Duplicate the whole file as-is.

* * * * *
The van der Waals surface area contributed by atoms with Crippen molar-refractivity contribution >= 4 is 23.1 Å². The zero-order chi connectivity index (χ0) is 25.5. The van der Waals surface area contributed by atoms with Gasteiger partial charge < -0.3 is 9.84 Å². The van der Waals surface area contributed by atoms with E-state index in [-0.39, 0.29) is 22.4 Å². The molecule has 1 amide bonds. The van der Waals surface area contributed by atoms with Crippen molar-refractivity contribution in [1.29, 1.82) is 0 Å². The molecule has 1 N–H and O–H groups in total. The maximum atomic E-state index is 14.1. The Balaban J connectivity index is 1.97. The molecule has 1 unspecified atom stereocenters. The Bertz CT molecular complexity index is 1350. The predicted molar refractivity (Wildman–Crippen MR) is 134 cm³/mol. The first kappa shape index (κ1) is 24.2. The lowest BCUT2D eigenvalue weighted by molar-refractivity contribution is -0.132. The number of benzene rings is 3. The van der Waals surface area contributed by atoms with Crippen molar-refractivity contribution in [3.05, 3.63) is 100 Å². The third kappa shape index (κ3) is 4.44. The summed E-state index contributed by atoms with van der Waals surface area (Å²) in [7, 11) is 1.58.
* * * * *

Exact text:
The van der Waals surface area contributed by atoms with Crippen molar-refractivity contribution >= 4 is 23.1 Å². The zero-order chi connectivity index (χ0) is 25.5. The van der Waals surface area contributed by atoms with Gasteiger partial charge < -0.3 is 9.84 Å². The van der Waals surface area contributed by atoms with E-state index in [-0.39, 0.29) is 22.4 Å². The molecule has 1 amide bonds. The van der Waals surface area contributed by atoms with Crippen molar-refractivity contribution in [1.29, 1.82) is 0 Å². The molecule has 1 N–H and O–H groups in total. The maximum atomic E-state index is 14.1. The Balaban J connectivity index is 1.97. The molecule has 1 unspecified atom stereocenters. The Bertz CT molecular complexity index is 1350. The predicted molar refractivity (Wildman–Crippen MR) is 134 cm³/mol. The first kappa shape index (κ1) is 24.2. The lowest BCUT2D eigenvalue weighted by molar-refractivity contribution is -0.132. The number of benzene rings is 3. The van der Waals surface area contributed by atoms with Crippen molar-refractivity contribution in [3.05, 3.63) is 100 Å². The third kappa shape index (κ3) is 4.44. The summed E-state index contributed by atoms with van der Waals surface area (Å²) in [7, 11) is 1.58.